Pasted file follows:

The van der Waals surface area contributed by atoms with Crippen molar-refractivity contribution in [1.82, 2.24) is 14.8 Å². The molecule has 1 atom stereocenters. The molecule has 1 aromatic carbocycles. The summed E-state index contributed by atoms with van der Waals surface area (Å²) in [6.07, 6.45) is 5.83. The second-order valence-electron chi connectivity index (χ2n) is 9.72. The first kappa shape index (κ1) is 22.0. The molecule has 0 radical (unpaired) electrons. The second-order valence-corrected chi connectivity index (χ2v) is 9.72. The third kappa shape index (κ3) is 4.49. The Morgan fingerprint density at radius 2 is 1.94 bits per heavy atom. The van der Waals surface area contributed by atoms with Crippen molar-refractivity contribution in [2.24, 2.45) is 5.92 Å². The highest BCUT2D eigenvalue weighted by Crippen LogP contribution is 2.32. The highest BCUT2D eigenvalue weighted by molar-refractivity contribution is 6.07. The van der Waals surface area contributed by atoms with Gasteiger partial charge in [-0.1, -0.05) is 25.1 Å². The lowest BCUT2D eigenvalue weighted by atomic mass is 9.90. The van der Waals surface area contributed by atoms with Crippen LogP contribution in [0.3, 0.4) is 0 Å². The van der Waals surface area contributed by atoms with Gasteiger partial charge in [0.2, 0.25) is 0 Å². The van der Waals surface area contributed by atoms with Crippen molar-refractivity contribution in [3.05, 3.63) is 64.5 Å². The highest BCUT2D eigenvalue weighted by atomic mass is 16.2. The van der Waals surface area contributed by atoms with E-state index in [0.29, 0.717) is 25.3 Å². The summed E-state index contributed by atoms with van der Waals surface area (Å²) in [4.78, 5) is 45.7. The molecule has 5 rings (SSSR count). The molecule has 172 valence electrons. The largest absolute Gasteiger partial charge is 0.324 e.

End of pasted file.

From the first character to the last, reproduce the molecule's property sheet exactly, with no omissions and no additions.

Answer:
The van der Waals surface area contributed by atoms with Crippen molar-refractivity contribution in [1.82, 2.24) is 14.8 Å². The molecule has 1 atom stereocenters. The molecule has 1 aromatic carbocycles. The summed E-state index contributed by atoms with van der Waals surface area (Å²) in [6.07, 6.45) is 5.83. The second-order valence-electron chi connectivity index (χ2n) is 9.72. The first kappa shape index (κ1) is 22.0. The molecule has 0 radical (unpaired) electrons. The second-order valence-corrected chi connectivity index (χ2v) is 9.72. The third kappa shape index (κ3) is 4.49. The Morgan fingerprint density at radius 2 is 1.94 bits per heavy atom. The van der Waals surface area contributed by atoms with Crippen molar-refractivity contribution in [2.24, 2.45) is 5.92 Å². The highest BCUT2D eigenvalue weighted by Crippen LogP contribution is 2.32. The highest BCUT2D eigenvalue weighted by molar-refractivity contribution is 6.07. The van der Waals surface area contributed by atoms with Gasteiger partial charge in [-0.1, -0.05) is 25.1 Å². The lowest BCUT2D eigenvalue weighted by atomic mass is 9.90. The van der Waals surface area contributed by atoms with Crippen LogP contribution in [0.3, 0.4) is 0 Å². The van der Waals surface area contributed by atoms with Gasteiger partial charge in [0.2, 0.25) is 0 Å². The van der Waals surface area contributed by atoms with Crippen molar-refractivity contribution in [3.05, 3.63) is 64.5 Å². The highest BCUT2D eigenvalue weighted by atomic mass is 16.2. The van der Waals surface area contributed by atoms with E-state index in [0.29, 0.717) is 25.3 Å². The summed E-state index contributed by atoms with van der Waals surface area (Å²) in [4.78, 5) is 45.7. The molecule has 5 rings (SSSR count). The molecule has 172 valence electrons. The largest absolute Gasteiger partial charge is 0.324 e.